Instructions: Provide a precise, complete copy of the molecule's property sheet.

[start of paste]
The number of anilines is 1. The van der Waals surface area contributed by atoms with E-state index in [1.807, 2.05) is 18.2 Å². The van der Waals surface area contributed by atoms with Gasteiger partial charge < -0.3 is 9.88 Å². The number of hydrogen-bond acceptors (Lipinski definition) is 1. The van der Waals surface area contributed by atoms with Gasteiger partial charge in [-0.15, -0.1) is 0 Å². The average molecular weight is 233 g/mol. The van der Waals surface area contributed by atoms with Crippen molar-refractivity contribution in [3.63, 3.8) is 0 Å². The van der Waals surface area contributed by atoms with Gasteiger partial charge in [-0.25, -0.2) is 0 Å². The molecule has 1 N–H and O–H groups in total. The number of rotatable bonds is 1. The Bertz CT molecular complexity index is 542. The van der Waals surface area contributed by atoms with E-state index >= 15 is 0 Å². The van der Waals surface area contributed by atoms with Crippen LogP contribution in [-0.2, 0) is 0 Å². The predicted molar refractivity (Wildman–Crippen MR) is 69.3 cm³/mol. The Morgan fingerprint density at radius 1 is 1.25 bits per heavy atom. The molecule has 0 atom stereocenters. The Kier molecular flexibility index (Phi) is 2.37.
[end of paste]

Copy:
The number of anilines is 1. The van der Waals surface area contributed by atoms with E-state index in [1.807, 2.05) is 18.2 Å². The van der Waals surface area contributed by atoms with Gasteiger partial charge < -0.3 is 9.88 Å². The number of hydrogen-bond acceptors (Lipinski definition) is 1. The van der Waals surface area contributed by atoms with Gasteiger partial charge in [-0.15, -0.1) is 0 Å². The average molecular weight is 233 g/mol. The van der Waals surface area contributed by atoms with Crippen molar-refractivity contribution in [3.63, 3.8) is 0 Å². The van der Waals surface area contributed by atoms with Gasteiger partial charge in [-0.25, -0.2) is 0 Å². The molecule has 1 N–H and O–H groups in total. The number of rotatable bonds is 1. The Bertz CT molecular complexity index is 542. The van der Waals surface area contributed by atoms with E-state index >= 15 is 0 Å². The van der Waals surface area contributed by atoms with Crippen LogP contribution in [-0.2, 0) is 0 Å². The predicted molar refractivity (Wildman–Crippen MR) is 69.3 cm³/mol. The Morgan fingerprint density at radius 1 is 1.25 bits per heavy atom. The molecule has 0 atom stereocenters. The Kier molecular flexibility index (Phi) is 2.37.